Kairo etter Mubarak

Michael J Totten

Cairo isn’t get­ting on my ner­ves as much as it did the last time I was here. The key, I think, is to have low (or at least appro­priate) expectations.

The first time I visited this city I arrived here from Bei­rut. Leba­non is like the Star Trek uni­verse com­pared with Egypt. (Mean­while, Egypt is Star Trek com­pared with Iraq, and Iraq is Star Trek com­pared with Afgha­ni­stan. I don’t know where a place like Soma­lia fits on this scale.)

Some of the wealt­hiest parts of this city look like the drea­riest sec­tions of communist-era Roma­nia. At the same time, though, I’m fin­ding it slightly easier to find a decent res­tau­rant and an aet­he­ti­cally pleas­ing café to hang out in. The eco­nomy does seem to have advan­ced somewhat in the years I’ve been away, at least in the richer parts of the city. (The poorer neigh­bor­hoods look just as bru­tally run-down as they did before, and they’re pro­bably suf­fe­ring more now that the post-Mubarak eco­nomy is on the skids.)

Here’s somet­hing that’s unusual in the Arab world: there are no pos­ters of a dicta­tor any­where. The govern­ment is a mili­tary junta, but it’s not entirely clear which indi­vi­dual is in charge of this place. It feels like nobody is.

Hardly any tou­rists are here right now. Poli­ti­cal tur­moil has dri­ven all but the har­di­est and most advent­ur­ous away, though this isn’t Dama­scus where the regime is machine-gunning dis­si­dents by the hund­reds. And it seems the touts who prey on for­eign visi­tors have given up and are stay­ing home because I am not being hass­led on the street nearly as much as I was a few years ago. Almost eve­ryone I’ve met so far, from my hotel staff to my inter­view sub­jects, is excep­tio­nally polite and plea­sant to be around. Arabs are taught good man­ners by their parents and their cul­ture, and Egypt, now that most of the touts have craw­led back under their rocks, feels more gentle and wel­coming than it did before.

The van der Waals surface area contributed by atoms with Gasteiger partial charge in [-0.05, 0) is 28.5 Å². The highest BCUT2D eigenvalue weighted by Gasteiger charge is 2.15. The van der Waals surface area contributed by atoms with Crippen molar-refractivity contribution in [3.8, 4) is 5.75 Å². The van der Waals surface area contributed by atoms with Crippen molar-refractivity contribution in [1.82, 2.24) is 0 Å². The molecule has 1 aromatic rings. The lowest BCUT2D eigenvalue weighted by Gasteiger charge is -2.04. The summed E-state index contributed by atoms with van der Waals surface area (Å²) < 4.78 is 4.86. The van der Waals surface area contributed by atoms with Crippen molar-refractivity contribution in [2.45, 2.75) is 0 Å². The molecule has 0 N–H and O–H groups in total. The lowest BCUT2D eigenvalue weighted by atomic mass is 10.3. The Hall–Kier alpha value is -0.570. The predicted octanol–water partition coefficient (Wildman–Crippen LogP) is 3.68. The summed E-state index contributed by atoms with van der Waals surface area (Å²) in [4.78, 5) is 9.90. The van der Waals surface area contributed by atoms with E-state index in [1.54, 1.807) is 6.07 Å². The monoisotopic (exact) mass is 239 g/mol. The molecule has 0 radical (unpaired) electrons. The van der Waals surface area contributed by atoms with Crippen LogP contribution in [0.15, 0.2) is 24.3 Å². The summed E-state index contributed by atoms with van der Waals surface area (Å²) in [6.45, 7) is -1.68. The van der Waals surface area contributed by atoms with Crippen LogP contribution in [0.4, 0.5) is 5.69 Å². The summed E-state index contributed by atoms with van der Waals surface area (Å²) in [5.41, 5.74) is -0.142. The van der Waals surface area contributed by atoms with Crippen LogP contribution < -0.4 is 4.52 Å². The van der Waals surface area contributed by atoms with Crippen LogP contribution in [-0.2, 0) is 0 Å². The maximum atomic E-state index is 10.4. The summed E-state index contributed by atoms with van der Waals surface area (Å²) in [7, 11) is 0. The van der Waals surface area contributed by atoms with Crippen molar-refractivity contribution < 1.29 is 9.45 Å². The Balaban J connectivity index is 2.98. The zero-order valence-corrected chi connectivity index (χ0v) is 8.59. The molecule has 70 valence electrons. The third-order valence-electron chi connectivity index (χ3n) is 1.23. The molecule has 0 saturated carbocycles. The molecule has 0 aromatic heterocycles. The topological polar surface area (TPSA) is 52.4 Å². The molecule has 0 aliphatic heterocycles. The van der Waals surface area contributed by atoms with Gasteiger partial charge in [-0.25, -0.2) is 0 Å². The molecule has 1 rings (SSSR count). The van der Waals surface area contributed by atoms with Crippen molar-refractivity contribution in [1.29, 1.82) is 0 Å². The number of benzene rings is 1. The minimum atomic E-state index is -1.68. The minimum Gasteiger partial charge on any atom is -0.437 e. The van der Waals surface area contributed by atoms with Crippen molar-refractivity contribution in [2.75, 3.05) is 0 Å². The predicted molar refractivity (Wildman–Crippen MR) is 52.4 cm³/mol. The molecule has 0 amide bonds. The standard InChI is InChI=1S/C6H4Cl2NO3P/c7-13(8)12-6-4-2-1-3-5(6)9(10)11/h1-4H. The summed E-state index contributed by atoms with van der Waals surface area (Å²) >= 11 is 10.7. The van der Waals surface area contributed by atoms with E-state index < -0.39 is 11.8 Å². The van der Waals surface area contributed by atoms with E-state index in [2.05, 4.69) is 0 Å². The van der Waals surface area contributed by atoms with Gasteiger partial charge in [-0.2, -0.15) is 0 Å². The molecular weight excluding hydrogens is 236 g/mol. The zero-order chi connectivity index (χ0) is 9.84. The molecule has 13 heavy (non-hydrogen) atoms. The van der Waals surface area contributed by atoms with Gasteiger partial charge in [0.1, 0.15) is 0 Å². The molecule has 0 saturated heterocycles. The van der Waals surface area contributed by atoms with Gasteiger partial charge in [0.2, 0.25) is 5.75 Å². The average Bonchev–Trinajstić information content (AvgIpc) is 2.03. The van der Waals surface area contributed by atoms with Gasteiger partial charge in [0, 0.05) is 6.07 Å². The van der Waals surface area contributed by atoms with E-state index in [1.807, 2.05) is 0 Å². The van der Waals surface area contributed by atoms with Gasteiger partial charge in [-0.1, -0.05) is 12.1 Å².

We’ll see if I still feel the same way after han­ging out with thou­sands of revolutionaries—including the Mus­lim Brot­her­hood and the Salafists—in Tahrir Square.

I’ll have some in-depth repor­ting for you here shortly after I’ve had time to gat­her enough mate­rial. Until then, please remem­ber that I don’t have a salary or an expense account and can’t do this at all wit­hout your sup­port, so please pitch in what you can. This isn’t the most expen­sive place to visit, but it’s not free either.

You can make a one-time dona­tion through Pay Pal:

Docu­ment har copy­right på Tot­tens artik­ler, og har betalt for det. Om leserne vil støtte Tot­tens jour­na­lis­tikk er det vel­kom­ment. Han er en av de beste.

Cairo After Mubarak

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